PEBBLE BEACH, Calif. – In each of the five previous majors staged at Pebble Beach Golf Links (four U.S. Opens and the 1977 PGA Championship), the “chalk” has ruled. The roll call of champions has featured the best of the best: Nicklaus, Watson, Kite and Woods in the U.S. Open, Wadkins in the PGA. Taking the liberty to spot Woods the needed votes in 2016, when he becomes eligible, those are Hall of Famers all.
When 54-hole leader Dustin Johnson stumbled early in his round Sunday at the 110th U.S. Open, going triple bogey-double bogey on holes 2-3, four future Hall of Famers – golf’s version of Mount Rushmore – had new life. The all-star cast: Davis Love III, who was playing well ahead of the leaders and making a move; Tiger Woods, who seemingly had regained his swagger with a third-round 66; Ernie Els, a man with a hot hand in 2010 and two U.S. Open trophies already on the mantel; and Masters champion Phil Mickelson, still seeking his first Open title to offset a record five runner-up finishes.
“It was a wide-open tournament,” Mickelson said. “Many guys had a chance. And it made for an exciting U.S. Open, I thought.”
But it would be Graeme McDowell, who’d never before won in the U.S., who would hoist the champion’s trophy. On a brutally tough, chilly and windswept Sunday on the Monterey Peninsula, Pebble’s Big Four, try as they might, simply could not get the job done.
Mickelson birdied the first hole, but squandered early chances at Nos. 4 and 6. He drove the par-4 fourth hole with a 3-metal, then proceeded to three-putt from the back fringe from 15 feet. Two holes later, at the par-5 sixth, he had 5-iron into the green and walked away with a par.
“That,” he said, “was frustrating. “But at the turn, I was still under for my round, even par for the tournament, which was ultimately the winning score. All I had to do was shoot even par in the back and I’m in a playoff.”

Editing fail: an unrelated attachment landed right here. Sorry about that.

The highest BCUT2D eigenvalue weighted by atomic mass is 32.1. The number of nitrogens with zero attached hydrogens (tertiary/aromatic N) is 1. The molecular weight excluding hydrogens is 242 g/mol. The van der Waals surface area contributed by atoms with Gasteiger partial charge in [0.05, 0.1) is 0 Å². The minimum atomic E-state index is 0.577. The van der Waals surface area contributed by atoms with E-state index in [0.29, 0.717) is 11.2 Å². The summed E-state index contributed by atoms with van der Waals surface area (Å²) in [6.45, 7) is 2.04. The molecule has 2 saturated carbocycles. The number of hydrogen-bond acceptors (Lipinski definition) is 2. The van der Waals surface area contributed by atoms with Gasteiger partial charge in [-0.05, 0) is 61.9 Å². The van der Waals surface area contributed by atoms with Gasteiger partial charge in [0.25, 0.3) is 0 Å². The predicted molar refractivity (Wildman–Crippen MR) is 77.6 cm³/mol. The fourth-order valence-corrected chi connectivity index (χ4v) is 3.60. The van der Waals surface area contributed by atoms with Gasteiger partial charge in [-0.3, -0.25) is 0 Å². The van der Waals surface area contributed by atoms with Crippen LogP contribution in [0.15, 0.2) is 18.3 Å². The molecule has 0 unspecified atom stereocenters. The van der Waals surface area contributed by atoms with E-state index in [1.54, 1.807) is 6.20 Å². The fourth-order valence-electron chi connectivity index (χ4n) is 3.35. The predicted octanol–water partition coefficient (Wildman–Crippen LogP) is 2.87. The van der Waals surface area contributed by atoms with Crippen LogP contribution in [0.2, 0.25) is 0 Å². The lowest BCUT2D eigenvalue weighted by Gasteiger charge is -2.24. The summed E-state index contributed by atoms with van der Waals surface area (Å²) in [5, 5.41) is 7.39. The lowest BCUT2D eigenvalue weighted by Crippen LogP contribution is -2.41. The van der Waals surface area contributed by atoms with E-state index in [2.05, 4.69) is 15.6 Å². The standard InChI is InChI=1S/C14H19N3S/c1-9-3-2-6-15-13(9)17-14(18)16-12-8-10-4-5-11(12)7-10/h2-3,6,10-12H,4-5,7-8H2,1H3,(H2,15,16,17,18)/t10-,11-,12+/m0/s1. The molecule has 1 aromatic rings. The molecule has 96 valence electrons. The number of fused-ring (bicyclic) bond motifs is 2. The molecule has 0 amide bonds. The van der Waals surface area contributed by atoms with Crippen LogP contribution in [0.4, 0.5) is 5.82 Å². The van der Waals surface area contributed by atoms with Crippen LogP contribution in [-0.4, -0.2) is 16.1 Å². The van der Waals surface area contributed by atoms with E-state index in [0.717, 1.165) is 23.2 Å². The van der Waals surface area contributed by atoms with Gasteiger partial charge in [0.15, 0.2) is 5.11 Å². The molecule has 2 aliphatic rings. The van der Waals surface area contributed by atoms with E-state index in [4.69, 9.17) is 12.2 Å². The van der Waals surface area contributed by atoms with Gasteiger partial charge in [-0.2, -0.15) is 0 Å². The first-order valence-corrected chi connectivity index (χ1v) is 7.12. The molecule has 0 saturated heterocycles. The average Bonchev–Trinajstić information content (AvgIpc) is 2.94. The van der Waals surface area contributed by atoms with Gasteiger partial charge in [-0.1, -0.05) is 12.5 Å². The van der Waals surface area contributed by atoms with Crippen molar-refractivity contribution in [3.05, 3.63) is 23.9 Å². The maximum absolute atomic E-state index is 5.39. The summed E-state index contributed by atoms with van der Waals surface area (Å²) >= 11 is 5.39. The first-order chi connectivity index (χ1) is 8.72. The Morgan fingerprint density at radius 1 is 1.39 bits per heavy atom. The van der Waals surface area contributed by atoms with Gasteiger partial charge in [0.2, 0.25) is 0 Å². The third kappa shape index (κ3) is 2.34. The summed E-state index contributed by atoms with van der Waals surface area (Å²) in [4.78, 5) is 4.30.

Instead, Mickelson shot 39 and tied for fourth. He now has seven top-4 finishes at the U.S. Open. In his bookend rounds at Pebble Beach, he made one birdie in 36 holes.
Els’ chances blew up when he went bogey-double along the cliffs at 9 and 10, slipping from 3 under to even; Love, who went out in 32, needed a birdie at the last to return in 39 and tumbled to T-6; Woods never quite got anything going. He made six bogeys in his first 12 holes and never was a factor.
Woods, who tied for fourth (as he did at Augusta earlier this season), said he simply made too many mental errors to give himself a legitimate chance Sunday. That included hitting 3-metal off the tee at the par-5 sixth, a shot that ran off hard and fast into the right-side hazard, leading to bogey on one of Pebble’s easier holes.
Woods had started the final round with a glimmer of hope, five behind Johnson. He now is 0-for-43 when trailing after 54 holes of a major. Woods’ final-round 75 also tied his second-highest final round as a pro, eclipsed only by a 76 he shot at Shinnecock in the final round of the 2004 U.S. Open. A decade after shooting 272 and winning by 15, Woods shot 287 and lost by three.
Nonetheless, Woods said he continues to see improvements and make progress with his game.
“I feel like I put some pieces together this week,” he said. “It’s a process. It’s a long process, but I’ve put some of it together, and I hit some shots this week that I haven’t hit in a long time.” Els (73) was solo third, his best finish at a major since the 2007 PGA Championship at Southern Hills. But he didn’t leave satisfied.
On Saturday evening, following a third-round 72, Els had commiserated that he’d not holed any putts the entire week – “I’d like to have a better touch on the greens,” he said – and that did not change on Sunday, when he had several key misses that halted his momentum. He finished his round and was clearly frustrated, blowing past the media without speaking.
Among Pebble’s Big Four on Sunday, he would not be the only one leaving town empty-handed.